It’s a funny thing about time.
Time slows down in waiting rooms and train stations.
On hot summer days, time drips like molasses.
So it goes when we’re uncomfortable, when we want something to be over, or when we focus on what we lack.
One motion becomes one hundred movements.
The second-hand on the clock moves in lead-heavy strokes.
There’s a visible pause between the back and the forth of a fan.
Remember that these are the little moments.
Let them drip-tick-tock.
Let them let you breathe and appreciate.
When we want something deeply, time lengthens so we have an opportunity to reach for it.
* * *
When I think of time, I think of the seasons.
The seasons are so integral to Japanese culture. With this connection comes a perpetual celebration of change, an awareness of the temporary, and a respect for the old. Every season has its special fruits, meals, activities, clothing, and festivals. It’s been like this for centuries.
I notice the passage of time more in Japan.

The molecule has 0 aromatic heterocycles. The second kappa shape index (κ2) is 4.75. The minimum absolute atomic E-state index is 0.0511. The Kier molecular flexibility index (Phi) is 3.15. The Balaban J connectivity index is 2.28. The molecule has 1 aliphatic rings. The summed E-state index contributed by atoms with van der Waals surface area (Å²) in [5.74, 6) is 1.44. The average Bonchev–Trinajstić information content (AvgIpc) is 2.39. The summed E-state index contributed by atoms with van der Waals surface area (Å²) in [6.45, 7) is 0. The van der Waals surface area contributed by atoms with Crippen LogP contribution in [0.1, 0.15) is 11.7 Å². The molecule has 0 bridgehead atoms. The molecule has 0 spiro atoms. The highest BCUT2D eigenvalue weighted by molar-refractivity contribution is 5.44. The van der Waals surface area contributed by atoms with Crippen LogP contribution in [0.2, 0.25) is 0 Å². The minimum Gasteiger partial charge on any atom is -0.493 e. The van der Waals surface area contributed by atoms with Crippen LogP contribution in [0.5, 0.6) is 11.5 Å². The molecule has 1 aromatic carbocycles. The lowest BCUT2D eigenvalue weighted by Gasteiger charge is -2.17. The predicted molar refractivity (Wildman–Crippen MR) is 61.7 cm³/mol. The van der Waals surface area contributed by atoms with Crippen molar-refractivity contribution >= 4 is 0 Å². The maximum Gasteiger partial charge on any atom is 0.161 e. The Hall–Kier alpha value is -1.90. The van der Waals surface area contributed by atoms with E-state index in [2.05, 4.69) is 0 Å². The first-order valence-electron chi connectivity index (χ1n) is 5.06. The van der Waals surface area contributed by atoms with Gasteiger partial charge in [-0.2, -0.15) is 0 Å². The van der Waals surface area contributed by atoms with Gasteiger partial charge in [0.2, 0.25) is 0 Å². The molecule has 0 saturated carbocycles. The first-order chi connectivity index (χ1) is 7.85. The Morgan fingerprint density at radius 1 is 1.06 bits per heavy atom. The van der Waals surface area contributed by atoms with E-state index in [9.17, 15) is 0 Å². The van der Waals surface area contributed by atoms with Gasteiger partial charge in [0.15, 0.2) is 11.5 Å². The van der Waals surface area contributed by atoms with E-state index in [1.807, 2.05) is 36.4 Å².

Perhaps because it’s all so continuously new…
Perhaps because I’m getting older…
* * *
Now it’s summer again in Kanazawa, nearly one year after my arrival.
I constantly feel time. Slowing down. Speeding up.
I thought winter would never end, but now the cold summer noodles I used to eat are back in the grocery stores.
Walking home from school at night, I am once again enveloped by the swell of cricket songs and the hot, humid air.
I remember how that air hugged me when I arrived last summer.
I see the change in my students.
Yuka can now count to 20.
Ayu is wearing makeup.
Hiroyuki speaks fluidly about his dreams for the future.
I see the change in me.
I am more patient.
I am more open-minded.
I have let go.
I have discovered that, like time, life unfolds however one chooses to perceive it.
There is no lack in my life.
There is no waiting for something to be over or for something else to begin.
I inhale all experiences—feel them pulse through my body.
Receive them with gratitude.
The concept of time…a year, two years, ten years, fast, slow…fluctuates with thought. But every moment is always a perfect moment.
* * * the beginning * * *